Asset Allocation and Why You Need to Rebalance
Allocating Your Investments
Every dollar you put toward your retirement is another step towards a more secure financial future. And you control how much of your contributions go to more than a dozen self-directed and objective-based funds that RPB offers.
To help you decide how you want to allocate your savings—also known as asset allocation—ask yourself the following questions:
- When do I want to retire? While many people expect to retire at 65, some try to put more money aside so they can retire earlier. Others might want to keep working beyond that. It’s all based on your personal situation.
- How much money will I need when I stop working? Although it may seem hard to predict how much money you’ll need to retire, think about where you might want to live, your expected lifestyle, your health, how long you may live, and how much money you may want to leave to your loved ones.
- What’s my tolerance for risk? You should expect to go through several market cycles while you’re building your nest egg. Some investors may not mind seeing their assets rise and fall with the markets, while others might not want to put their savings at risk in a downward cycle. Your ability to tolerate volatile markets is a key factor in determining where to invest your retirement savings.
Your investment objectives will likely change as you get older or reach life milestones such as a marriage or the birth of a child. If you’re working and contributing for a few decades, you may opt to invest in more aggressive funds that can weather market fluctuations over time. Or maybe you’re in a later stage of your career, and you want to invest in a more conservative fund that’s more insulated against losses.
Good to Know:
It’s best to review your asset allocations annually to ensure that your fund elections still match your retirement goals and expectations.
You also have the flexibility to invest your current savings in different funds than your future contributions. For example, a participant with assets currently invested in a growth fund may want to maintain that asset allocation and direct all future contributions into a more conservative fund.
Rebalancing Your Portfolio
But no matter how you allocate your investments, over time the unpredictable nature of the markets is probably going to affect your fund allocations. That’s why you want to rebalance your assets to keep them in line with your objectives.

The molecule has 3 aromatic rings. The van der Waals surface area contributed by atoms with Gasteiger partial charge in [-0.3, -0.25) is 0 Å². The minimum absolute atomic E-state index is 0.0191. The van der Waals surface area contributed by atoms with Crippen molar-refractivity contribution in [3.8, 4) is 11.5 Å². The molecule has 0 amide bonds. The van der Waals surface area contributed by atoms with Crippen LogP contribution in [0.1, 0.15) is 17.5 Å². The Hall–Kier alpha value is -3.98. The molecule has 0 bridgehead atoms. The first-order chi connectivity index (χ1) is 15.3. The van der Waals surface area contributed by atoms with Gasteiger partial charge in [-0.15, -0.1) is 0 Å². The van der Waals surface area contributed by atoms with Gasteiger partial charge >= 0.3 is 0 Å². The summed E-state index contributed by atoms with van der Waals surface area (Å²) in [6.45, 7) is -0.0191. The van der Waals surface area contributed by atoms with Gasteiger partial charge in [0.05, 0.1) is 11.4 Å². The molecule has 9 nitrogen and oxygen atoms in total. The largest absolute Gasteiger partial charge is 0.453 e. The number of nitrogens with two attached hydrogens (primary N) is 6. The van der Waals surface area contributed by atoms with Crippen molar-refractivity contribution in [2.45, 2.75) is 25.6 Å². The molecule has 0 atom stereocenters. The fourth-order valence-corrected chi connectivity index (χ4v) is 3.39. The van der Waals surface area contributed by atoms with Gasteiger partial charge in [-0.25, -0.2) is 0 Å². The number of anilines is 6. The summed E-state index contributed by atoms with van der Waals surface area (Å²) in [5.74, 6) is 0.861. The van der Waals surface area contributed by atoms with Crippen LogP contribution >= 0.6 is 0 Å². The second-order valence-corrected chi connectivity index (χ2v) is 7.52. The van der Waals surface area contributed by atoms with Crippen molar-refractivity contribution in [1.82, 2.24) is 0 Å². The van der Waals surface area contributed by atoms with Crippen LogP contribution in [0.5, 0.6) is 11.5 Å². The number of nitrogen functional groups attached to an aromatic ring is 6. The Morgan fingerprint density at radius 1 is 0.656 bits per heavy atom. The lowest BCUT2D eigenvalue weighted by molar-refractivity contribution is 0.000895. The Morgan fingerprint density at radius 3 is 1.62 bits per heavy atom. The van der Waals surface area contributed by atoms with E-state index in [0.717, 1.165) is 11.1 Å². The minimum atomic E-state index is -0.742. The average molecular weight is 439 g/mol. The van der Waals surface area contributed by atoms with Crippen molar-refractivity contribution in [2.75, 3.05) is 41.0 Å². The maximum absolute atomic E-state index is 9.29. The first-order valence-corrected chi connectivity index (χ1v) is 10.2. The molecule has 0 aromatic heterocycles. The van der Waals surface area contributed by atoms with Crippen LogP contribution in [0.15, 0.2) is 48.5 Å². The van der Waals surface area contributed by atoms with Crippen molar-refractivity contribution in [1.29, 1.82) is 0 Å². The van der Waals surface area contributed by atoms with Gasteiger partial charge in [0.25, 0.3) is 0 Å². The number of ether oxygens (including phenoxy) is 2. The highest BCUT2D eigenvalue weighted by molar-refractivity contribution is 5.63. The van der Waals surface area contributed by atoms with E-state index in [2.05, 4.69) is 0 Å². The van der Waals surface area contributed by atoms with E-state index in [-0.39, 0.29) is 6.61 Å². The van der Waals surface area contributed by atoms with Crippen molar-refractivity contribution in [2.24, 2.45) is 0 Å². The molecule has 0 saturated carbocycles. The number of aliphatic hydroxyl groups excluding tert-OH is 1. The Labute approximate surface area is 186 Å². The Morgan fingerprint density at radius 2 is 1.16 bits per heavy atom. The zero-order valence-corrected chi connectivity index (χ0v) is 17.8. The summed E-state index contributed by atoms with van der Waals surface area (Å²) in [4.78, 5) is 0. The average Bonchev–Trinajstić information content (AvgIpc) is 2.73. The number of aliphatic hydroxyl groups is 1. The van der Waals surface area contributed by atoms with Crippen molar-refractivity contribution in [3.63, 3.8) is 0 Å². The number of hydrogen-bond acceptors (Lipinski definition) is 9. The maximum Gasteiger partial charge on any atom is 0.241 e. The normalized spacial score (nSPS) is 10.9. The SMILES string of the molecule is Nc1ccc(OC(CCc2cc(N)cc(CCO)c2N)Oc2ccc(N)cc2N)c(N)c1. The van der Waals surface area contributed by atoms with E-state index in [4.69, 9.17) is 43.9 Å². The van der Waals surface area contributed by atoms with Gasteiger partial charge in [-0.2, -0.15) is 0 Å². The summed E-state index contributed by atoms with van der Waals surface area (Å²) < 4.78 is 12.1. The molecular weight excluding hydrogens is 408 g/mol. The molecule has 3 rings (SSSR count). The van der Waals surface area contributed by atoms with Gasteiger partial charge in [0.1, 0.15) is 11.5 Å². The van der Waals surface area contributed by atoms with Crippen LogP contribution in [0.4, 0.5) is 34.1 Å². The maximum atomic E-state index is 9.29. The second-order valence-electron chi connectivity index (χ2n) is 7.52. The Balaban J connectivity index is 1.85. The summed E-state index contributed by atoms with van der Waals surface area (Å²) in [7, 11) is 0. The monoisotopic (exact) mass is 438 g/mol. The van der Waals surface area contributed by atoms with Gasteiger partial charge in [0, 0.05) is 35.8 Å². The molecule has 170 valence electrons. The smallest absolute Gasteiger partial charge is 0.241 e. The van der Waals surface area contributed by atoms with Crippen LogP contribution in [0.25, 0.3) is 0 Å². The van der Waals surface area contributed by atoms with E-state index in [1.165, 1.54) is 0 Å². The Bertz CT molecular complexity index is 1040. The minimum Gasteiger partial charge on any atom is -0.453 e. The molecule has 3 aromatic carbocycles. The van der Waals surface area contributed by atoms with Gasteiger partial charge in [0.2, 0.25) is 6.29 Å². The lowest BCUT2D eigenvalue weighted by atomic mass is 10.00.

When you rebalance or realign your portfolio, you’re not cashing out any assets. Instead, behind the scenes you’re selling assets that have become “overweighted” in your portfolio and using the money to buy into funds that have become “underweighted.”
In this hypothetical example, you have $10,000 invested in your retirement account and you decide to split it into two buckets to keep your assets diversified. You have $7,000 in the Capital Appreciation fund—which is more aggressive—and $3,000 in the Income Focused Fund, which invests in more stable financial instruments.
One year later, your total investments have grown, but at different rates due to market conditions. You now have 78% of your assets in the Capital Appreciation Fund, and 22% in the Income Focused Fund. Now, more of your assets are in a riskier asset allocation than the 70% you planned for.
In this case, rebalancing will automatically realign your portfolio to your original objectives by selling 8% of your shares in the Capital Appreciation Fund to buy more shares in the Income Focused Fund—returning your ownership to 70% and 30%, respectively and ensuring that you’re not taking on more risk than you’re comfortable with.
Good to Know:
Financial professionals generally recommend that you rebalance your portfolio quarterly to ensure that you’re maintaining your desired asset allocation.
Want to learn more about the concept of account rebalancing? Visit this link to read more.